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Contact Us

If you have an emergency, you can reach one of our on-call doctors by calling our answering service at (803) 401-5972, if it is during office hours you can call our office at (803) 438-1223, or you can contact South Carolina Veterinary Emergency Care at (803) 798-3837 or www.scvec.com


WHEN IS IT AN EMERGENCY?

Most pet "parents" have been in a situation like this: Buster slipped on the way down the stairs and now he's walking with a limp.  It's 11:00 at night should you call your veterinarian, or are you just being a worrywart?

You're never wrong to call

If you're concerned about your pet, you should never feel embarrassed about calling Veterinary Medicine & Surgery. VMS is an AAHA accredited facility and offers 24 hour access to emergency care. 

You know your pet better than anyone else.  If you notice your pet behaving in a way that's unusual for him/her, or if something just doesn't seem right you may have picked up on a subtle sign of a real problem.  To find out you can call our answering service or SCVEC.  By asking a few questions over the phone, the veterinarian on call should be able to tell you whether you should bring your pet in right away, or whether she/he can wait for an examination during normal office hours.  Even if you find out nothing's wrong, you'll be glad to have your mind at ease.


Definite Emergencies

  • Your pet has experienced some kind of trauma, such as being hit by a car or a blunt object or falling more than a few feet.
  • Your pet isn't breathing or you can't feel a heartbeat. (See Pet CPR. See image below.)
  • Your pet is unconscious and won't wake up.
  • Your pet has been vomiting or has had diarrhea for more than 24 hours, or she/he is vomiting blood or passing bloody diarrhea.
  • You suspect any broken bones.
  • Your pet is having trouble breathing or has something stuck in her throat.
  • Your pet has had or is having a seizure.
  • Your pet is bleeding from the eyes, nose, or mouth, or there is blood in his/her urine or feces.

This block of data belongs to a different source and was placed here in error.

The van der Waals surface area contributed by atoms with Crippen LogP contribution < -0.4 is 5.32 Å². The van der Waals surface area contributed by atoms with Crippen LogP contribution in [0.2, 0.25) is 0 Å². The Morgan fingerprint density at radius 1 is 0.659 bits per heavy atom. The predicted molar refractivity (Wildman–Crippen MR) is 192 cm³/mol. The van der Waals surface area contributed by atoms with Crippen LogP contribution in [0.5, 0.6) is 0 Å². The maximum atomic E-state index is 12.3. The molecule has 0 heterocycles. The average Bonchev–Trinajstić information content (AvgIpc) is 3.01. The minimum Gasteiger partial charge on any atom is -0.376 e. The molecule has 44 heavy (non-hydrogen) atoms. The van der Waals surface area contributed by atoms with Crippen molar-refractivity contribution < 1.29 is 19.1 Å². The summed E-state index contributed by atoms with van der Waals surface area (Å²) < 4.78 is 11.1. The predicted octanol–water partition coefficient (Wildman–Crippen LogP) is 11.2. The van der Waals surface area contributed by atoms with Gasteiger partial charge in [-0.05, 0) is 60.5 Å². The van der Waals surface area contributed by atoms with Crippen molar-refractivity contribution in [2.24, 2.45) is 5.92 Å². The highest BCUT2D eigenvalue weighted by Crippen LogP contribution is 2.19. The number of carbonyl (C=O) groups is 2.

• You think your pet might have ingested something toxic, such as antifeeze, rat poison, household cleaners, or any kind of medication that wasn't prescribed to him/her.
  • Your pet, particularly your male cat, is straining to urinate, or is unable to.
  • Your pet shows signs of extreme pain, such as whining, shaking, and refusing to socialize.
  • Your pet collapses or suddenly can't stand up.
  • Your pet begins bumping into things or suddenly becomes disoriented.
  • You can see irritation or injury to your pet's eyes, or she/he suddenly seems to become blind.
  • Your pet's abdomen is swollen and hard to the touch, and/or he/she's gagging and trying to vomit. 
  • You see symptoms of heatstroke.
  • Your pregnant dog or cat has gone more than three to four hours between delivering puppies or kittens.

What to do if it's an emergency

If you notice any of the symptoms above or you suspect a serious problem, try to get directly in touch with a veterinary professional.

Your first step is to call your veterinarian.  All AAHA-accredited veterinary hospitals will either have someone answering the phone 24-hours a day or will have a recorded message referring you to a 24-hour emergency hospital. 

Once you decide to bring your pet in for emergency treatment, make sure you know where you're going and how to get there safely.  If you have any questions about directions on how to move your ill or injured pet, call the hospital and ask.

Be prepared

Keep your veterinarian's name and number on an emergency sheet near the phone, right next to the numbers for your doctor, fire department, and poison-control hotline.  If your veterinarian refers evening and weekend emergencies to another hospital, write down that hospital's name and number too, as well as what hours your doctor refers cases there.  This way, if an emergency catches you off guard, you won't have to file through drawers or folders looking for business cards.  This way, if an emergency catches you off guard, you won’t have to file through drawers or folders looking for business cards. You may also want to have a list of pet first aid tips easily accessible, along with guidelines for human first aid.

If you’re taking your pet along on a trip, you can find AAHA-accredited hospitals in the area you’ll be visiting by using the Hospital Locator.